We’ve all heard about President Barack Obama’s Executive Action on Immigration, which will have a huge effect on millions of undocumented immigrants nationwide. This move will obviously impact the country in many ways. But bringing it closer to home — credit unions, what does it mean for us? continue reading » 2SHARESShareShareSharePrintMailGooglePinterestDiggRedditStumbleuponDeliciousBufferTumblr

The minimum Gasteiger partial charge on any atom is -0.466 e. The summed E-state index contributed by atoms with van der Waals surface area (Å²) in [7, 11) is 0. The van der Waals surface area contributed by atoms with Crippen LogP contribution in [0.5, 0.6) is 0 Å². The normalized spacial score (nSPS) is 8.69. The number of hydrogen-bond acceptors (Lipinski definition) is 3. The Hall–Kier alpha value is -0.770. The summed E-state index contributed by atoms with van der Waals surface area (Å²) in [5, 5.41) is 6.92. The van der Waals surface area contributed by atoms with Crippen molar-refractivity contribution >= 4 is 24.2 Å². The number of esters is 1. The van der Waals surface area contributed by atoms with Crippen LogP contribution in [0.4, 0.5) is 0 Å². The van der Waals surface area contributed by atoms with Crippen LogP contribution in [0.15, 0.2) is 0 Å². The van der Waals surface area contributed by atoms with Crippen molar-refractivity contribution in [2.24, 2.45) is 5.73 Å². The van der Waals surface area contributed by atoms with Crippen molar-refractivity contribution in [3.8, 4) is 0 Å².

MercatorNet 4 May 2015The safety studies: main concernsNo-one can say at this point that Gardasil has or has not caused POF in these young women, says Dr Little. There is simply not enough information available. But it cannot be ruled out, since her research shows there are serious shortcomings in the testing and approval phases of the drug.From studying laboratory information and clinical trials in adolescent subjects, these are her main findings and concerns:* No “normal saline placebo” was ever used — although reports stated otherwise — for the young girls’ safety studies. The vaccine was only ever compared with parts of itself in safety studies. This contravenes placebo definitions and requirements. More importantly, it means the prescribing information is incorrect. “Product Information” wrongly states that saline was used as a safety study placebo. The US FDA also misrepresents the younger girl placebo as “saline”. Neither inform the recipient or the prescriber of the correct placebo, which was made up of multiple HPV vaccine components. When prescribers are misinformed, patients cannot give informed consent.Both the multi-chemical placebo and the HPV vaccine contained a substance whose toxicity to rat ovaries is established at all doses tested, over a tenfold range. There is no dose-response curve to tell us when the injected “polysorbate 80” dosage level begins to have an effect on the mammalian ovary. (It does not begin to have these effects after oral ingestion until it comprises a whole fifth of the rats’ total intake, possibly due to its breakdown by gastric juices).The TGA tells doctors like Dr Little that, since this substance is present in some foods, it cannot possibly be ovary-toxic when serially injected into young girls. “This is alarmingly unscientific,” she told MercatorNet. “Unfortunately, however, it does represent the level of evidence available to reassure us about its safety for our daughters’ ovaries. Informed consent requires more than un-evidenced reassurances.”* Masking effects of the Pill. The majority of young women in the safety studies were using hormonal contraception at the time, which masks period changes. They were required by the study to use contraception until seven months after their first vaccination.* Limited definition of “adverse events”. In safety studies, new medical conditions which arose in girls after seven months from their first vaccination were not recorded as vaccine adverse events.Only reactions defined as “Serious Adverse Events” were recorded for longer time periods in safety studies. These do not, by definition, include menstrual problems because they are not life threatening and will not land you in hospital.* Safety studies focus on hospital cases. The principal safety studies done since marketing began in 2007-2008 have focussed on hospital presentations and hospital admissions. These studies have no capacity to detect ovarian failure, says Dr Little, noting that she has never yet hospitalized a girl for missed periods. Another post-marketing safety study has looked for pre-specified diagnoses in records of vaccinated girls, but ovarian damage was not included in the specifications of diagnoses to look for.* Too few girls in the target age group were studied. There were only ever a few hundred young girls in each of the two safety studies which looked at the vaccine target age group. In one of these two studies more than half of the girls had been lost to follow-up 12 months later, leaving only 240 girls; and in the other, it is not recorded how many had begun to menstruate when they were studied, since the mean age was 11.9 years.* Boys are under-studied. Although boys get HPV too, and pass it on, only a couple of hundred boys were studied, and most of them were also lost to follow-up at 12 months, leaving only 205 in total. One died suddenly of no apparent cause. With nothing found on post-mortem, the investigators were sure it wasn’t the human papillomavirus vaccine.* Virgins are more vulnerable but under-studied. Reported “systemic” (unwell) adverse events experienced after Gardasil vaccination are more common and more severe in those not previously exposed to the virus strains — namely, virgins. This is the state of the target group, which is under-represented in safety studies. (This disparity was less marked in the placebo group.)These are just the most obvious concerns in the evolving story of inadequate research on Gardasil. Japan has withdrawn the vaccine from routine school administration. Dr Little’s research raises questions about the probity of industry-sponsored safety research. It also puts a question mark over prescribing the Pill in the absence of a diagnosis. As she points out, premature menopause in adolescence is easier to diagnose without the presence of hormonal contraception.Is vaccination of girls worth the risk when screening gives good results?Vaccination always involves a calculation of risks and benefits. In this case the risks of mass vaccination of pubescent and pre-pubescent girls should be weighed against the incidence of and deaths from cervical cancer in Australia before the HPV vaccine was introduced.Following the introduction of a national cervical screening programme, these rates more than halved in the decade prior to 2000 in the 20- to 69-year age group in Australia, and 578 new cases were diagnosed in 2000. The incidence was highest in remote areas, with the risk of death from cervical cancer for an Indigenous woman in Australia six times that of a non-Indigenous woman.In 1989 it was estimated that screening could prevent 90 percent of malignancies. By 2002, the Australian incidence of cervical cancer was 6.2 per 100 000 women and the mortality rate 1.7 per 100 000 women. In 2011 in Australia, there were 229 deaths from cancer of the cervix. Some 72 percent of women diagnosed with cervical cancer survive for at least five years.In any case, vaccination is not a free pass: up to 30 percent of cervical cancer may still occur in vaccinated individuals so pap smears are still necessary for sexually active women until they reach 70 years of age.In the light of these facts it is up to the drug companies producing the HPV vaccine and the authorities that approve it to ensure that, in the effort to lower cervical cancer rates more rapidly, they are not putting healthy girls at risk of ovarian damage. Women, if not the licensing authorities, should be demanding comprehensive ovarian research on a drug that could render some of them infertile.http://www.mercatornet.com/articles/view/how-safe-is-gardasil-for-young-girls/16071